Mondaq News Alerts

In order to receive Mondaq News Alerts, users have to complete a separate registration form. This is a personalised service where users choose regions and topics of interest and we send it only to those users who have requested it. Users can stop receiving these Alerts by going to the Mondaq News Alerts page and deselecting all interest areas. In the same way users can amend their personal preferences to add or remove subject areas.

Cookies

A cookie is a small text file written to a user’s hard drive that contains an identifying user number. The cookies do not contain any personal information about users. We use the cookie so users do not have to log in every time they use the service and the cookie will automatically expire if you do not visit the Mondaq website (or its affiliate sites) for 12 months. We also use the cookie to personalise a user's experience of the site (for example to show information specific to a user's region). As the Mondaq sites are fully personalised and cookies are essential to its core technology the site will function unpredictably with browsers that do not support cookies - or where cookies are disabled (in these circumstances we advise you to attempt to locate the information you require elsewhere on the web). However if you are concerned about the presence of a Mondaq cookie on your machine you can also choose to expire the cookie immediately (remove it) by selecting the 'Log Off' menu option as the last thing you do when you use the site.

Some of our business partners may use cookies on our site (for example, advertisers). However, we have no access to or control over these cookies and we are not aware of any at present that do so.

Log Files

We use IP addresses to analyse trends, administer the site, track movement, and gather broad demographic information for aggregate use. IP addresses are not linked to personally identifiable information.

Links

This web site contains links to other sites. Please be aware that Mondaq (or its affiliate sites) are not responsible for the privacy practices of such other sites. We encourage our users to be aware when they leave our site and to read the privacy statements of these third party sites. This privacy statement applies solely to information collected by this Web site.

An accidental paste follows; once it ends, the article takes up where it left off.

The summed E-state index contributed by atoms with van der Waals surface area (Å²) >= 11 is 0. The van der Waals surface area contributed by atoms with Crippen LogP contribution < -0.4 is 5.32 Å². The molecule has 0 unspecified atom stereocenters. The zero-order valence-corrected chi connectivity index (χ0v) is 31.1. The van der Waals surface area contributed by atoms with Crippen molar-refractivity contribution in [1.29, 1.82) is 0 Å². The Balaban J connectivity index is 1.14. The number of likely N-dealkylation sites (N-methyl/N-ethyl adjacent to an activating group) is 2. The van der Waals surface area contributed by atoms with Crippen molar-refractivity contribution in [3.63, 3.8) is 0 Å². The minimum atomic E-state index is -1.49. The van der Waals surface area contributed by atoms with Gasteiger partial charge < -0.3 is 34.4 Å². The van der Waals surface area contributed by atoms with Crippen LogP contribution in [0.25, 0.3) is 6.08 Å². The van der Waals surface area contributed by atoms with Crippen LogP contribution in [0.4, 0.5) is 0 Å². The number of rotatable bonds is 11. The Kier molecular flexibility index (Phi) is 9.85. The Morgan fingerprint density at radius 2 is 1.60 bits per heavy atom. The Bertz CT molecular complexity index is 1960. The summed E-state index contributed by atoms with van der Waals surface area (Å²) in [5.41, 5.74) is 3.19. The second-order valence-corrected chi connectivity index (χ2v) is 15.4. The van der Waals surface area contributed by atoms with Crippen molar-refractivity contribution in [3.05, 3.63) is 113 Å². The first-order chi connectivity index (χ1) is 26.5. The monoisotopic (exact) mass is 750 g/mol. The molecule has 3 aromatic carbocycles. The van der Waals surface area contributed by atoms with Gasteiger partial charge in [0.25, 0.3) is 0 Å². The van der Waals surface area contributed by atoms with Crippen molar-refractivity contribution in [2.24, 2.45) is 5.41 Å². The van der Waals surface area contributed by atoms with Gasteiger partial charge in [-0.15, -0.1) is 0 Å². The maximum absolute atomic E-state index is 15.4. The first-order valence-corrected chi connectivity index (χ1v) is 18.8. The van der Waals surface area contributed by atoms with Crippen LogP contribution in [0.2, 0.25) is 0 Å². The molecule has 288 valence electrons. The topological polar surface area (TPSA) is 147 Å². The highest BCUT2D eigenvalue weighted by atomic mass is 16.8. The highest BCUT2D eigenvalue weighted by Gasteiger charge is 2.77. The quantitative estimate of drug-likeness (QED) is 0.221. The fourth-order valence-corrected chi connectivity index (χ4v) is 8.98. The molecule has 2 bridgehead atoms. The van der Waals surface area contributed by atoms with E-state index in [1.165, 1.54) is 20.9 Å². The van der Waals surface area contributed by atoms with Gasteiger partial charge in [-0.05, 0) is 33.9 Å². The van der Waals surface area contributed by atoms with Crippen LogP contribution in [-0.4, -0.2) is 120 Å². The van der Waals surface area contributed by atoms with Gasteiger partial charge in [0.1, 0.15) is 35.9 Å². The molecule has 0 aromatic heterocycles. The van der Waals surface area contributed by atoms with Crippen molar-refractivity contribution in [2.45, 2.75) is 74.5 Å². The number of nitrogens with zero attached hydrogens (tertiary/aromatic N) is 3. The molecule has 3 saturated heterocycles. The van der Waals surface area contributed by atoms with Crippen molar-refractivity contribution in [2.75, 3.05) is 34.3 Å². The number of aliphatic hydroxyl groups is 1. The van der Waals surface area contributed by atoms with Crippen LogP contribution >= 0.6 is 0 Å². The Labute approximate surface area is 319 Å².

Surveys & Contests

From time-to-time our site requests information from users via surveys or contests. Participation in these surveys or contests is completely voluntary and the user therefore has a choice whether or not to disclose any information requested. Information requested may include contact information (such as name and delivery address), and demographic information (such as postcode, age level). Contact information will be used to notify the winners and award prizes. Survey information will be used for purposes of monitoring or improving the functionality of the site.

Mail-A-Friend

If a user elects to use our referral service for informing a friend about our site, we ask them for the friend’s name and email address. Mondaq stores this information and may contact the friend to invite them to register with Mondaq, but they will not be contacted more than once. The friend may contact Mondaq to request the removal of this information from our database.

Security

This website takes every reasonable precaution to protect our users’ information. When users submit sensitive information via the website, your information is protected using firewalls and other security technology. If you have any questions about the security at our website, you can send an email to webmaster@mondaq.com.

Correcting/Updating Personal Information

If a user’s personally identifiable information changes (such as postcode), or if a user no longer desires our service, we will endeavour to provide a way to correct, update or remove that user’s personal data provided to us. This can usually be done at the “Your Profile” page or by sending an email to EditorialAdvisor@mondaq.com.

Notification of Changes

If we decide to change our Terms & Conditions or Privacy Policy, we will post those changes on our site so our users are always aware of what information we collect, how we use it, and under what circumstances, if any, we disclose it. If at any point we decide to use personally identifiable information in a manner different from that stated at the time it was collected, we will notify users by way of an email. Users will have a choice as to whether or not we use their information in this different manner. We will use information in accordance with the privacy policy under which the information was collected.

How to contact Mondaq

You can contact us with comments or queries at enquiries@mondaq.com.

If for some reason you believe Mondaq Ltd. has not adhered to these principles, please notify us by e-mail at problems@mondaq.com and we will use commercially reasonable efforts to determine and correct the problem promptly.